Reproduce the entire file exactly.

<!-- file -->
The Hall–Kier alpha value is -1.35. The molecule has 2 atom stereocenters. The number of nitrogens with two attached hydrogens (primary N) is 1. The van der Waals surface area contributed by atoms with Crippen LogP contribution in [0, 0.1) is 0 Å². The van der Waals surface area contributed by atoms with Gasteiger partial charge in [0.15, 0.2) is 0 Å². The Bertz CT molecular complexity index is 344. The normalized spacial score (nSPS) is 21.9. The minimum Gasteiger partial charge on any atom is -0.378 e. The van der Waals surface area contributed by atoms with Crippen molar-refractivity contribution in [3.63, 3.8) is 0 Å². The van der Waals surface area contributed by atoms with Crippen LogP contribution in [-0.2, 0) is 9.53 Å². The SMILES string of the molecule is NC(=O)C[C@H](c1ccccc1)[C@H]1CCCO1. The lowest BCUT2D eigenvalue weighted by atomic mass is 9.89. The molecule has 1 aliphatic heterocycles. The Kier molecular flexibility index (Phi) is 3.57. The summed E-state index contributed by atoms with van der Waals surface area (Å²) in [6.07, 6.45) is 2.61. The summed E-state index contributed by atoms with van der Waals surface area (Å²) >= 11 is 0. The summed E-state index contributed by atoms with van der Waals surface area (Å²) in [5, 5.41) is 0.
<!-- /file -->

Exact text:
The Hall–Kier alpha value is -1.35. The molecule has 2 atom stereocenters. The number of nitrogens with two attached hydrogens (primary N) is 1. The van der Waals surface area contributed by atoms with Crippen LogP contribution in [0, 0.1) is 0 Å². The van der Waals surface area contributed by atoms with Gasteiger partial charge in [0.15, 0.2) is 0 Å². The Bertz CT molecular complexity index is 344. The normalized spacial score (nSPS) is 21.9. The minimum Gasteiger partial charge on any atom is -0.378 e. The van der Waals surface area contributed by atoms with Crippen molar-refractivity contribution in [3.63, 3.8) is 0 Å². The van der Waals surface area contributed by atoms with Crippen LogP contribution in [-0.2, 0) is 9.53 Å². The SMILES string of the molecule is NC(=O)C[C@H](c1ccccc1)[C@H]1CCCO1. The lowest BCUT2D eigenvalue weighted by atomic mass is 9.89. The molecule has 1 aliphatic heterocycles. The Kier molecular flexibility index (Phi) is 3.57. The summed E-state index contributed by atoms with van der Waals surface area (Å²) in [6.07, 6.45) is 2.61. The summed E-state index contributed by atoms with van der Waals surface area (Å²) >= 11 is 0. The summed E-state index contributed by atoms with van der Waals surface area (Å²) in [5, 5.41) is 0.